Often times we look at other people and it appears their lives are perfect. They may appear to have a perfect house, adorable family, loving spouse, lots of success and money. We can look at those people that appear to have what we think we want and think wow, if only my life were like that. I say "what we think we want", because we honestly have no idea what may really be going on in that person's life. If you really knew the "messiness" of their lives behind the veil of what they allow others to see, you may not want their life.
Rita Davenport, author & speaker, says that if you think your problems are bad, you should throw them into a bowl with everyone else's problems and then draw out a new problem. And if you saw what some of the other people's problems were, you might wish to have your own problems back! Interesting way to look at it.
So, why do we spend our energy comparing ourselves and our lives to others? Why can't we just be grateful and content with what we have?
I was at a leadership conference this weekend, and listened to several amazing, successful women share their stories. They are at the top of the ladder in their industry and business. They are women that others aspire to be like and possess a level of success everyone in the industry covets. As these women unveiled their stories and shared their journeys, it was clear that their lives have not been perfect. Their journeys have been "messy". They have experienced doubt, failure, imbalance, financial struggles, relationship challenges, guilt, and fear. Yet they persevered. They found the path that God was leading them "individually" and stopped trying to be who they were not. They stopped comparing themselves to everyone else and stepped into the greatness that God intended for them.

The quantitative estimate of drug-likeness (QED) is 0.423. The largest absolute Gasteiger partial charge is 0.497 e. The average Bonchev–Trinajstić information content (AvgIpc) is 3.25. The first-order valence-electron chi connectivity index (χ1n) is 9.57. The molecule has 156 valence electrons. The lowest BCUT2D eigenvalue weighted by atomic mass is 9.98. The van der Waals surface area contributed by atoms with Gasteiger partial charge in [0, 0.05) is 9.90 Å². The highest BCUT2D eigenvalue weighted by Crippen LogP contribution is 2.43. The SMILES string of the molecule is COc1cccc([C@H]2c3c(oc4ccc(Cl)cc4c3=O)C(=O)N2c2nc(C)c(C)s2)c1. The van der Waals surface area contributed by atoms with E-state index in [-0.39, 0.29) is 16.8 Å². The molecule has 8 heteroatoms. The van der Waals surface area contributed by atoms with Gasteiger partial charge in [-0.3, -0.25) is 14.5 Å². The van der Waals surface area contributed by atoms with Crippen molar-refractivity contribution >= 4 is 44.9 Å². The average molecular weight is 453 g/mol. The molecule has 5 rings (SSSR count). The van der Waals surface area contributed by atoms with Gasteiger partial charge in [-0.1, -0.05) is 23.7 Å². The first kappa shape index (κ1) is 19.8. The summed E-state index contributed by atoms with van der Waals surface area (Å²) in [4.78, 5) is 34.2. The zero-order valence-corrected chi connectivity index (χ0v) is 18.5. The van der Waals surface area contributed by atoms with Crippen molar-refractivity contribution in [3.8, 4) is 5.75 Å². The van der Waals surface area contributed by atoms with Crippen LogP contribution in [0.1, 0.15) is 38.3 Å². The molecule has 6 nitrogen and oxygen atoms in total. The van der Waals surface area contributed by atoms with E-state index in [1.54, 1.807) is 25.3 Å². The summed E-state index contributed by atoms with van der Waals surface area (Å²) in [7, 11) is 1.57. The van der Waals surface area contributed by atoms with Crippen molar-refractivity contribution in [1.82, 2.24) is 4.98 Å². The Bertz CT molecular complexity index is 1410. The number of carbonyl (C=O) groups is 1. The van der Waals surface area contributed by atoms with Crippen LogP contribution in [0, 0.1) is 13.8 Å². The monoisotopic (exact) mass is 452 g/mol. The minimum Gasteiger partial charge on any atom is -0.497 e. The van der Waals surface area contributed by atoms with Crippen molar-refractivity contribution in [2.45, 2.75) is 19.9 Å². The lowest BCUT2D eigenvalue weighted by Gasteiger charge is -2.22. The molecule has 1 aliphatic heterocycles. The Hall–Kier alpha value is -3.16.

So why do we do it? Why do we spend our energy wishing for the life that belongs to someone else? Why can't we just be content with what we have. The truth is that I think it starts when we are children. Someone else is prettier or more athletic. That kid already has a cell phone. And this kid's parents just bought him a car. The comparison game starts and we begin to develop a feeling that we aren't as worthy as others.
Perhaps it's a lack of gratitude. Or is it about forgiveness? In my morning devotional reading I've been reading a lot about "forgiveness". I think sometimes the person we need to forgive the most is "ourselves". We sometimes create our own feelings of unworthiness because of the grudges we hold against ourselves for the mistakes we've made. Or we find a way to place the blame on somebody else.
"When we hold on to unforgiveness and live with grudges in our hearts, all we're doing is building walls of separation. We think we're protecting ourselves, but we're not. We are simply shutting other people out of our lives. We become isolated, alone, warped, and imprisoned by our own bitterness." ~Joel Osteen, from the book Your Best Life Begins Each Morning
I've concluded that the best we can do is to just embrace our own "mess". Accept that it is our mess and be grateful we don't have someone else's mess. Life is meant to be "messy". It's how we learn. It's how we grow. And it sure feels good when you can get through your mess and look back and feel blessed that you persevered and didn't give up.
Love and Prayers,